Then hte beer is cooled in a tank to near the freezing point and stored from a week to several months. This stops the fermentation and let the yeast and unwanted vaste to settle at the bottom, and all this vaste will now be tapped out.
Filtering and bottling
The beer may now be filtered, but not all beer is filtered.
At last the beer is poured at bottles or barrels and stored some time to ripen.
Non-alcoholic brewery products
It is possible to take off most the alcohol after the fermentation by low pressure vaporization combined with warming. It is also possible to make a beer-like product by adding carbon dioxide to vart.
Here is a photo of the boiling cettles in a brewery - a free photo from wikipedia.org
Here is a photo of modern fermenting tanks in a brewery - a free photo from wikipedia.org
About wine production
There is no fundamental difference between beer an wine. A fermented drink is usually called wine if it is made from certain ingredients, especially grapes or other berries.
In many ways wine is a simpler product to make than beer. There are two fundamental types of wine, wite wine and red wine. The same wine types can be made from any berry type, but the color will not necessarily be red and wite.
Hot wine is red or wite wine with an eleveated amount of alcohol.
Preparing process - red wine
The berries that shall become red wine is crushed or ground, so that one gets a blending of juice and crushed berry meat - so called must. This can be done by any convenient method. This crushed mass is used further in the production.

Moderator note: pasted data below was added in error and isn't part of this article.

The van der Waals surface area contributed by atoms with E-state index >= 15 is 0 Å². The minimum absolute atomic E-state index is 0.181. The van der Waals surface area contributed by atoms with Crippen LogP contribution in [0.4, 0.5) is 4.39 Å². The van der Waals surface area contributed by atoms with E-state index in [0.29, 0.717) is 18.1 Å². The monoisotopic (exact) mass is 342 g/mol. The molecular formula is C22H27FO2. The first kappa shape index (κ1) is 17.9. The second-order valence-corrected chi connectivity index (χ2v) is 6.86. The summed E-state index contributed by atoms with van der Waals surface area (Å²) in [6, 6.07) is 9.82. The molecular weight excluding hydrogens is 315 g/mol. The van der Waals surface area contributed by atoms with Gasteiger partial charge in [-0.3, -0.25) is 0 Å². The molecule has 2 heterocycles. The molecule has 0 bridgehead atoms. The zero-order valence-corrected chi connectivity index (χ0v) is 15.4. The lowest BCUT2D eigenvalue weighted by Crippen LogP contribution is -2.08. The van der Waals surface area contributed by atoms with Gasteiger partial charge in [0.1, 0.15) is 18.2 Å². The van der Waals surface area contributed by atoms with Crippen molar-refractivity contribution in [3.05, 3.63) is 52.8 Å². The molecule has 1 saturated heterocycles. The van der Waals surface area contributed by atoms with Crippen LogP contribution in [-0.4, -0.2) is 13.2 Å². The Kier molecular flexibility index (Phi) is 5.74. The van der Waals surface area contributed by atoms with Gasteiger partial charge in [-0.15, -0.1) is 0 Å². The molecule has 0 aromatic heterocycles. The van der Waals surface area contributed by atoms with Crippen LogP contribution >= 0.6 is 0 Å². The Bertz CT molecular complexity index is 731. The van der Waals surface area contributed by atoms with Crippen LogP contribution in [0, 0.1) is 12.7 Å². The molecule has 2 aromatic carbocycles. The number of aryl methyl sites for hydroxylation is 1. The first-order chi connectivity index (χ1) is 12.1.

Preparing process - white wine
The juice is pressed out of the berries, and the berry rests are thrown away or used for some other purpose.
Preparing process - ros� wine
The berries that shall become red wine is crushed or ground, so that one gets a blending of juice and crushed berry meat - so called must. After some time the juice is filtered out from the must. This allows some of the color and other substnces in the berry meat to go into the must.
The juice or must is then fermented for some, usually one to two weeks. During fermentation sugar is converted to alcohol ans also other tasty substances are produced.
The juice is now transfered to a second tank. The berry rests in the red wine production remain in the first tank as a waste. Then the juce is fermented slowly for a long time until the process is over. This can take from a few weeks to several months.
The fermentation stops either when all the sugar is consumed or when the alcohol content is so high that the yeast is killed, usually around 12-17% dcependent of the yeast strain.
In the first case the wine will taste dry, in the latter case residual sugar content will make the wine sweet.
Making hot wine
Hot wine is produced by adding licquor to the wine. If this is done before the secondary fermentation is finished, this will stop the fermentation and make residual sugar remain in the wine so that it gets sweet.
Finer wines are the transferd to ouk barrels or other types of vessels where in ages. The aging process can take up to several years. During aging, fermentation products in the wine are oxidized so that a ritcher taste develps.
Then the wine is bottled. The bottles with the wine can be stored for further aging process.